Previously, on tastingmenu.wordpress.com –
While my wife and I were visiting my parents, I contemplated how I would approach Murata-san’s Fruit Jelly dessert (Kaiseki: The Exquisite Cuisine Of Kyoto’s Kikunoi Restaurant, p.186). After having done Iron Chef Chen’s almond pudding/tofu, I thought I’d try a dessert from Hiroko Shimbo’s The Japanese Kitchen. The book has a dessert kabosu no neri (p. 481) where she mentions “add the kabosu or yuzu juice to the agar agar mixture”. So I thought I’d do the yuzu version. However, the recipe specifies 1/2 cup of sugar which seemed to me uncomfortably sweet (recall the yuzu soup recipe that I attempted a while back).
The recipe from Shimbo’s book calls for:
1/3 oz of ito kanten (agar strings), soaked overnight
2 cups boiling water (over medium heat)
1/2 cup sugar
1/2 cup kabosu juice, preferably, or yuzu juice
9 small mint leaves (for garnish/portion)
3 cups of raspberries
After contemplating the recipe from the book and reflecting on my experiences with Nobu’s yuzu soup and Iron Chef Chen’s almond tofu I chose to attempt to make the yuzu gelatin with the following specifications:
2 1/4 teaspoons powdered agar agar
2 cups boiling water
5 Tablespoons + 3/4 teaspoons sugar
1/2 cup (4 oz) yuzu juice (the Nobu yuzu soup called for 6 3/4 oz)
I first combined the sugar and yuzu juice and the added in the boiling water to dissolve the sugar and to blend it in with the yuzu juice. At that point, I added the agar agar powder a bit a time to dissolve it into the mixture. As in the book, I cooked it a bit more over medium heat for about 3 more minutes and then set it aside to cool for about 5 minutes. Once it was cooled to room temperature, I moved it to the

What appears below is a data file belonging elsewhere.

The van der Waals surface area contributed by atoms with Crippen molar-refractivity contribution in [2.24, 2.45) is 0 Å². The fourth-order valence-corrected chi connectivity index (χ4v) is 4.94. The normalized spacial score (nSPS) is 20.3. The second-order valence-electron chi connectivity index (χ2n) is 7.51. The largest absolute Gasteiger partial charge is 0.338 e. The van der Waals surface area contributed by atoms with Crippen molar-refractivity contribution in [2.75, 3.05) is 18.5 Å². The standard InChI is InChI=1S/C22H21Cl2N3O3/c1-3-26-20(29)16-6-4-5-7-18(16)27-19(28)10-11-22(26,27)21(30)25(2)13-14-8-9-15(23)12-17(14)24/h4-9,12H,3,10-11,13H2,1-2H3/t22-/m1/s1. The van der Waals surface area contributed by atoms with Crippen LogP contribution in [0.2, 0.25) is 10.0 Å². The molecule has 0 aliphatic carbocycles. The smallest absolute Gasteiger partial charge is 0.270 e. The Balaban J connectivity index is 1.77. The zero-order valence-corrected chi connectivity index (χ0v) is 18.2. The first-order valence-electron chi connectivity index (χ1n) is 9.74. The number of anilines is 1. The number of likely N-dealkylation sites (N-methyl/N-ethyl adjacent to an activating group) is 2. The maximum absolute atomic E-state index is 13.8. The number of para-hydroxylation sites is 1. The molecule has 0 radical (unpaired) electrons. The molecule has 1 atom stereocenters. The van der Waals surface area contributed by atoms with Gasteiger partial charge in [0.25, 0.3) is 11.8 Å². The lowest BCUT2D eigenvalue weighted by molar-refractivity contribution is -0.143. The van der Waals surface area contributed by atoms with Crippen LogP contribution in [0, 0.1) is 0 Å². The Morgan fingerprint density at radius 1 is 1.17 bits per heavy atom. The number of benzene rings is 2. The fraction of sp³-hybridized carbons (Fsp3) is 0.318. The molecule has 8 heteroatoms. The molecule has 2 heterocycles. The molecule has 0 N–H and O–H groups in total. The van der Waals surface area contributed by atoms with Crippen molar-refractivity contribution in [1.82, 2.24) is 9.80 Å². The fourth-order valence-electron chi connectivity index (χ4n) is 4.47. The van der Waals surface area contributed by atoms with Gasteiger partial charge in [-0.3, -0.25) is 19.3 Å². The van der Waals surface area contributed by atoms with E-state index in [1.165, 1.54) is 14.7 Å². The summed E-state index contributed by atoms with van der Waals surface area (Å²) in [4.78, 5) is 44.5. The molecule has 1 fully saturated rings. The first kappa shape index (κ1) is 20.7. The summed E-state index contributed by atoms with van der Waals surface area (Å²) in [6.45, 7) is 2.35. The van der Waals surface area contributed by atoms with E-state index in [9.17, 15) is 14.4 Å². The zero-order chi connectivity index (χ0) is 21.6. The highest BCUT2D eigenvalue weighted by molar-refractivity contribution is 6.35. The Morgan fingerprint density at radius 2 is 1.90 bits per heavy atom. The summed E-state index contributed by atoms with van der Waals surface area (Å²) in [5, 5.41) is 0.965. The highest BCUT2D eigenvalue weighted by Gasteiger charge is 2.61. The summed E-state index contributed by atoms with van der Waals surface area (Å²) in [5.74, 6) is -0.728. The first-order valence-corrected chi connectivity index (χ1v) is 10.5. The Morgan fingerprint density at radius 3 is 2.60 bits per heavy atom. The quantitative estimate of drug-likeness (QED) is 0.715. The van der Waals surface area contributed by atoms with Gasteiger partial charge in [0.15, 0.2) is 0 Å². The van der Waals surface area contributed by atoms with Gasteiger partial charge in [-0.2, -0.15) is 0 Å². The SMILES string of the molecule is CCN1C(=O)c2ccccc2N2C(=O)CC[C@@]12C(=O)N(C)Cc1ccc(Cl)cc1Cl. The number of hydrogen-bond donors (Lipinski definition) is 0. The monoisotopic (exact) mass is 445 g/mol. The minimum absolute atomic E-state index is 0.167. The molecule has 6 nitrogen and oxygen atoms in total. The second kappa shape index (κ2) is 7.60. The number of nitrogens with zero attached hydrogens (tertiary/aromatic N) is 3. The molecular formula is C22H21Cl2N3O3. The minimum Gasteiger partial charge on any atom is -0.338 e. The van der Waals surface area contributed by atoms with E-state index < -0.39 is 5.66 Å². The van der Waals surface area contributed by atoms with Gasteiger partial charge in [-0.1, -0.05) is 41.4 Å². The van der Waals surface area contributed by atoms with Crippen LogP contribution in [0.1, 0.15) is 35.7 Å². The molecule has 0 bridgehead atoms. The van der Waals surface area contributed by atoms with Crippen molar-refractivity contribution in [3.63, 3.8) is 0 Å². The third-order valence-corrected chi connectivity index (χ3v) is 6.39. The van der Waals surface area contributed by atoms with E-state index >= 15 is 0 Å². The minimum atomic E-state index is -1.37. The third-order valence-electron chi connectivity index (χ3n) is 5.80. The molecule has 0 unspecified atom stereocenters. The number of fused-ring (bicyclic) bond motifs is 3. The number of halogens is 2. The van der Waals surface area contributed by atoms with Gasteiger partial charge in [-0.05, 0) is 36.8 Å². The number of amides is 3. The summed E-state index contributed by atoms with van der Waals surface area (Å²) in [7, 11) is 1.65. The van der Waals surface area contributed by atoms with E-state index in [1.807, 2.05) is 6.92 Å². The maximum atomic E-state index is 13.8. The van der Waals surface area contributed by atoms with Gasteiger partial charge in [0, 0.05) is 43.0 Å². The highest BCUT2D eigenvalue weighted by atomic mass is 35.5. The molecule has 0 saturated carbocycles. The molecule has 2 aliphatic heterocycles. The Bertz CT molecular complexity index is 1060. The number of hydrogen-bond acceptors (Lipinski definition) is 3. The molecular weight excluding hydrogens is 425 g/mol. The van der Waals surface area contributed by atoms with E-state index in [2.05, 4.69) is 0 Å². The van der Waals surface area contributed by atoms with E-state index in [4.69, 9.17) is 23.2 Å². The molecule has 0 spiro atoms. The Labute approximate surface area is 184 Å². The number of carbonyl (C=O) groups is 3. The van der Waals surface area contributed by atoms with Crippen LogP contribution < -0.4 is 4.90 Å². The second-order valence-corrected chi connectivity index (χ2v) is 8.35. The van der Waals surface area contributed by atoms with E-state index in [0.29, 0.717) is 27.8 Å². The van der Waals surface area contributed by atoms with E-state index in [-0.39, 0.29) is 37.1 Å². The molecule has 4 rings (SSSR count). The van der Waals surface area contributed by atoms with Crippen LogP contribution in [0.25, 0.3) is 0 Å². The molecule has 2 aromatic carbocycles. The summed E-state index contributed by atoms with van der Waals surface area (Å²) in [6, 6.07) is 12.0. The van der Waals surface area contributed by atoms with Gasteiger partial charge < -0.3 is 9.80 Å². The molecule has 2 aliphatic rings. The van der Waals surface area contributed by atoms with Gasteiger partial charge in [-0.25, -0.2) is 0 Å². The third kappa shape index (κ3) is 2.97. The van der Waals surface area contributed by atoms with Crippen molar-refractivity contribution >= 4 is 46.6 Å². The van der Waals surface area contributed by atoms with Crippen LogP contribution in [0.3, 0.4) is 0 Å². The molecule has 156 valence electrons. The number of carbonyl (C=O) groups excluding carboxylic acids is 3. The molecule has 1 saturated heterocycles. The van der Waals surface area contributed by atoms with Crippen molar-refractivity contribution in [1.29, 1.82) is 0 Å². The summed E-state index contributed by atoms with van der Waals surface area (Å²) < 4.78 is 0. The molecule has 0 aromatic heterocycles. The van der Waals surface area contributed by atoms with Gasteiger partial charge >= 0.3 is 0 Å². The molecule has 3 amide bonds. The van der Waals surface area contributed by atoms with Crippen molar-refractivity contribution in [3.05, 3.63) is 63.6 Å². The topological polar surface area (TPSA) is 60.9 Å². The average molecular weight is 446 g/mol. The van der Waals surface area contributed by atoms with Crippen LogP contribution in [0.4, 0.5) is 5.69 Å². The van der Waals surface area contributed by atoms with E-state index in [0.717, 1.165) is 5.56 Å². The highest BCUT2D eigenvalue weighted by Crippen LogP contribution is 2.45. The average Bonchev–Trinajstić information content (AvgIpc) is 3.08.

refridgerator to set. I served the dessert with a slices of fresh satsuma oranges and sliced grapes.
If I had to do this dish again, I think I adjust the amount of juice to 3 1/2 oz rather than the 4 as
specified in the book. After tasting the dessert, I’m glad I lowered the amount of sugar – it clearly would have made the dessert uncomfortably sweet. After having made this, I’m pretty confident I can do a vegan fruit gelatin dessert to finish a meal and to provide a treat to friends of mine who are vegetarians/vegans. In Nobu Now (pgs 222-225), there’s a dessert dish for mango and tofu puddings and cherry jello. I can see the possibilities of making a mango/soy milk, cherry agar variants of those desserts (the jury’s still out on how I can do a vegan variant of Nobu’s tofu puddings since it makes use of whipped and sour creams).
Making the yuzu no neri was a very tasty exercise.